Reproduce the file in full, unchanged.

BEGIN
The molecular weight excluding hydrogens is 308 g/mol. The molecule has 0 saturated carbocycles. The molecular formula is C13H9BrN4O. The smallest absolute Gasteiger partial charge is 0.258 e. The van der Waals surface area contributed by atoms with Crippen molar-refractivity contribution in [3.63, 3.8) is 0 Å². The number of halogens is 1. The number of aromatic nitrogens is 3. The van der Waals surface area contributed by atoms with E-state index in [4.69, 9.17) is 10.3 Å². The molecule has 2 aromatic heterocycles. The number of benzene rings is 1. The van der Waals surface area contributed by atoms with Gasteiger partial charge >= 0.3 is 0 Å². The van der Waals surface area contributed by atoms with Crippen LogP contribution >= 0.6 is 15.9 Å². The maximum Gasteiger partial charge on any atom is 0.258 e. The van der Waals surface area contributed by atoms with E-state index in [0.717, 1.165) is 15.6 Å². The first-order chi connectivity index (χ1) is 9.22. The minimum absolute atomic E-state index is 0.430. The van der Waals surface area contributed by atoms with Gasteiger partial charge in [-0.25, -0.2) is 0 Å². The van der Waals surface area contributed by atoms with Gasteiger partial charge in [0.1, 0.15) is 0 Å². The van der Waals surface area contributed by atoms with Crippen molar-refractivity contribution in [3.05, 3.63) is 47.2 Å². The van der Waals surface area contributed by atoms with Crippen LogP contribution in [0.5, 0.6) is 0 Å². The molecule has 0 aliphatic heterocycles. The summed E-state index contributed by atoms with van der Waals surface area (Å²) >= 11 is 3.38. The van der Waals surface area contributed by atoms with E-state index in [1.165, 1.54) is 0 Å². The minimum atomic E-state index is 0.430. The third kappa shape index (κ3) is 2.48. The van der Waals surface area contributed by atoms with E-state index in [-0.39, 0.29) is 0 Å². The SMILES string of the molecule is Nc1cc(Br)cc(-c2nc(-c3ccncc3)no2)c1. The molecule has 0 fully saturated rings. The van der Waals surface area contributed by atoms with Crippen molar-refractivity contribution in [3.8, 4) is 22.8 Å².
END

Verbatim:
The molecular weight excluding hydrogens is 308 g/mol. The molecule has 0 saturated carbocycles. The molecular formula is C13H9BrN4O. The smallest absolute Gasteiger partial charge is 0.258 e. The van der Waals surface area contributed by atoms with Crippen molar-refractivity contribution in [3.63, 3.8) is 0 Å². The number of halogens is 1. The number of aromatic nitrogens is 3. The van der Waals surface area contributed by atoms with E-state index in [4.69, 9.17) is 10.3 Å². The molecule has 2 aromatic heterocycles. The number of benzene rings is 1. The van der Waals surface area contributed by atoms with Gasteiger partial charge >= 0.3 is 0 Å². The van der Waals surface area contributed by atoms with Crippen LogP contribution >= 0.6 is 15.9 Å². The maximum Gasteiger partial charge on any atom is 0.258 e. The van der Waals surface area contributed by atoms with E-state index in [0.717, 1.165) is 15.6 Å². The first-order chi connectivity index (χ1) is 9.22. The minimum absolute atomic E-state index is 0.430. The van der Waals surface area contributed by atoms with Gasteiger partial charge in [-0.25, -0.2) is 0 Å². The van der Waals surface area contributed by atoms with Gasteiger partial charge in [0.1, 0.15) is 0 Å². The van der Waals surface area contributed by atoms with Crippen molar-refractivity contribution in [3.05, 3.63) is 47.2 Å². The van der Waals surface area contributed by atoms with Crippen LogP contribution in [0.5, 0.6) is 0 Å². The molecule has 0 aliphatic heterocycles. The summed E-state index contributed by atoms with van der Waals surface area (Å²) >= 11 is 3.38. The van der Waals surface area contributed by atoms with E-state index in [1.165, 1.54) is 0 Å². The minimum atomic E-state index is 0.430. The third kappa shape index (κ3) is 2.48. The van der Waals surface area contributed by atoms with E-state index in [-0.39, 0.29) is 0 Å². The SMILES string of the molecule is Nc1cc(Br)cc(-c2nc(-c3ccncc3)no2)c1. The molecule has 0 fully saturated rings. The van der Waals surface area contributed by atoms with Crippen molar-refractivity contribution in [3.8, 4) is 22.8 Å².